On the NYT podcast, no I didn’t see that although I did read a print NYT story on the subject. The frustrating thing appears to be that even with a special Pentagon office, there does not appear to have been the sort of general intelligence service buy in and cooperation (nor participation from NORAD or the Air Force as a whole) to really move things forward. I also see no sign that any analysis tools were used beyond the single incident approach that literally failed the Air Force for three decades. I know for a fact that Air Force personnel – and others – still deal with highly anomalous incidents but once each is reported and proves not to be ongoing or a threat, no further action is taken.

      I think I make a good case about how it would need to be treated in Unidentified and until it comes down from the level of the NSC that is just not going to happen, even then it would take someone on the Presidential staff to make it stick. For anyone who has read Surprise Attack, think about the 2000 Millennium terror plots…if the terror response had not be forced on a day by day basis from the FBI Directors office and the President’s staff, the attacks would not have been identified and aborted – in contrast, only a year later and new people in play that pressure was not applied and a series of field reports made no impact on D.C, the result was 9/11. National level issues don’t get solved within a single office, not even a Pentagon office.

      On another point, its amazing to see the number of UFO folks who are treating the whole thing as some sort of government disinformation or limited hang-out effort.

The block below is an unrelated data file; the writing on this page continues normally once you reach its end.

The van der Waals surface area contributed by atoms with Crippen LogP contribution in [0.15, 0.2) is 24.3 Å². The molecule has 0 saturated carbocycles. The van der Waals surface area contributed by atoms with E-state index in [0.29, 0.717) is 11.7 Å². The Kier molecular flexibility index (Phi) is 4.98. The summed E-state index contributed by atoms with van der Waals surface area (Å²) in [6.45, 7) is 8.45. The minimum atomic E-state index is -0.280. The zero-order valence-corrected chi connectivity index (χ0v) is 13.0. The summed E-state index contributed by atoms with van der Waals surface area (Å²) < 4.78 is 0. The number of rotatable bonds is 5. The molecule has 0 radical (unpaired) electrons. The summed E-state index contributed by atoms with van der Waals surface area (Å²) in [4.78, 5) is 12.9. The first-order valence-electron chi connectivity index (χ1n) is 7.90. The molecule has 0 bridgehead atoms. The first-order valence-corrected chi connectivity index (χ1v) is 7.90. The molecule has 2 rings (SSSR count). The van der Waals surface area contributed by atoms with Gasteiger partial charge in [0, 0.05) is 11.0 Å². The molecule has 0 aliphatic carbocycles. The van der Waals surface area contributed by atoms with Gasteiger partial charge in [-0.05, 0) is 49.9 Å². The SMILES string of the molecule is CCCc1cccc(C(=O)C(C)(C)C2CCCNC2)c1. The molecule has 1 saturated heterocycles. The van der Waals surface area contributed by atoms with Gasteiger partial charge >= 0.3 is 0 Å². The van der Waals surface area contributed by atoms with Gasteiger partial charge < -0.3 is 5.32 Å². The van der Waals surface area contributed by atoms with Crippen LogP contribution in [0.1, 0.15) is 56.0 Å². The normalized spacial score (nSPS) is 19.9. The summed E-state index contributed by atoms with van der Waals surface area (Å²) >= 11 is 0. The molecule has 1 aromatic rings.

2. Matt says:

    Yeah – lack of institutional support seems to be why the guy became a whistleblower. The thrust of his argument is that secrecy at the Pentagon choked out his mission. I actually found listening to the source (I’m writing this on the subway – normally I’d find it) actually speak more interesting than the article.

    The pleasure of the ZRRIFLE presentation was that it was very clarifying. I have been reading about ZRRIFLE for two decades and was sort of stunned by it. The discipline of researching this material is, in part, being available for description and redescription in hopes of landing on more solid ground, with a fuller grasp of the story. In this regard you and Simpich consistently deliver.

    • larryjoe2 says:

      It is interesting to hear the former head of the new Pentagon office talk about obstacles faced…largely because it sounds very similar to the remarks made by Captain Ruppelt, the head of Blue Book when it was seriously engaged with the subject – although that only lasted for a year or so before a failure to take it up to the level of the NSC killed the whole effort from developing into anything meaningful. In looking at the decision of the SecDef not to extend authorization for code word classification rights to the new UFO threat project you can see the same game in play – without support and access at the highest level it simply cannot succeed.

      I also have to say that in a way the whole Unidentified book is a bit like the ZR/RIFLE presentation, by itself each of the smaller aspects of ZR/RIFLE are fascinating and totally mysterious. Its also vital to be able to establish the chronology because as with any other project it evolved over time…and was heavily affected by who was involved at each stage.